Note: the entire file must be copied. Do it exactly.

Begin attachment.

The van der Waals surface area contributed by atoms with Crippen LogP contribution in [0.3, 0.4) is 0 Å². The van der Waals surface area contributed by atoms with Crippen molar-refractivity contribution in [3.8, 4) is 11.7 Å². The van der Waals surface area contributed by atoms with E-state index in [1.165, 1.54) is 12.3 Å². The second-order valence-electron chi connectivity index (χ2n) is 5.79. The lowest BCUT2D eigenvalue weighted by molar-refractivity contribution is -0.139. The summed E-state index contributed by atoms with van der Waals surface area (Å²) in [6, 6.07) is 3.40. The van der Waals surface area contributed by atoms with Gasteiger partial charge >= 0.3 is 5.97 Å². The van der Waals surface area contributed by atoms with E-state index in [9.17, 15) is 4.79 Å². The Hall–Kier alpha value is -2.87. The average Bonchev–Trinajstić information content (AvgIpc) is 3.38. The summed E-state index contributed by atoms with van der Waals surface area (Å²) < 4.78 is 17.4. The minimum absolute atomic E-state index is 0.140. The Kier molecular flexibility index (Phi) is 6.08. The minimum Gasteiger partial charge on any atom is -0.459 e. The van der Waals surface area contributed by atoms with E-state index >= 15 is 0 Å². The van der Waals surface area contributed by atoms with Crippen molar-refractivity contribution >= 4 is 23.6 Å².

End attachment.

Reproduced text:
The van der Waals surface area contributed by atoms with Crippen LogP contribution in [0.3, 0.4) is 0 Å². The van der Waals surface area contributed by atoms with Crippen molar-refractivity contribution in [3.8, 4) is 11.7 Å². The van der Waals surface area contributed by atoms with E-state index in [1.165, 1.54) is 12.3 Å². The second-order valence-electron chi connectivity index (χ2n) is 5.79. The lowest BCUT2D eigenvalue weighted by molar-refractivity contribution is -0.139. The summed E-state index contributed by atoms with van der Waals surface area (Å²) in [6, 6.07) is 3.40. The van der Waals surface area contributed by atoms with Gasteiger partial charge >= 0.3 is 5.97 Å². The van der Waals surface area contributed by atoms with E-state index in [9.17, 15) is 4.79 Å². The Hall–Kier alpha value is -2.87. The average Bonchev–Trinajstić information content (AvgIpc) is 3.38. The summed E-state index contributed by atoms with van der Waals surface area (Å²) < 4.78 is 17.4. The minimum absolute atomic E-state index is 0.140. The Kier molecular flexibility index (Phi) is 6.08. The minimum Gasteiger partial charge on any atom is -0.459 e. The van der Waals surface area contributed by atoms with E-state index >= 15 is 0 Å². The van der Waals surface area contributed by atoms with Crippen molar-refractivity contribution >= 4 is 23.6 Å².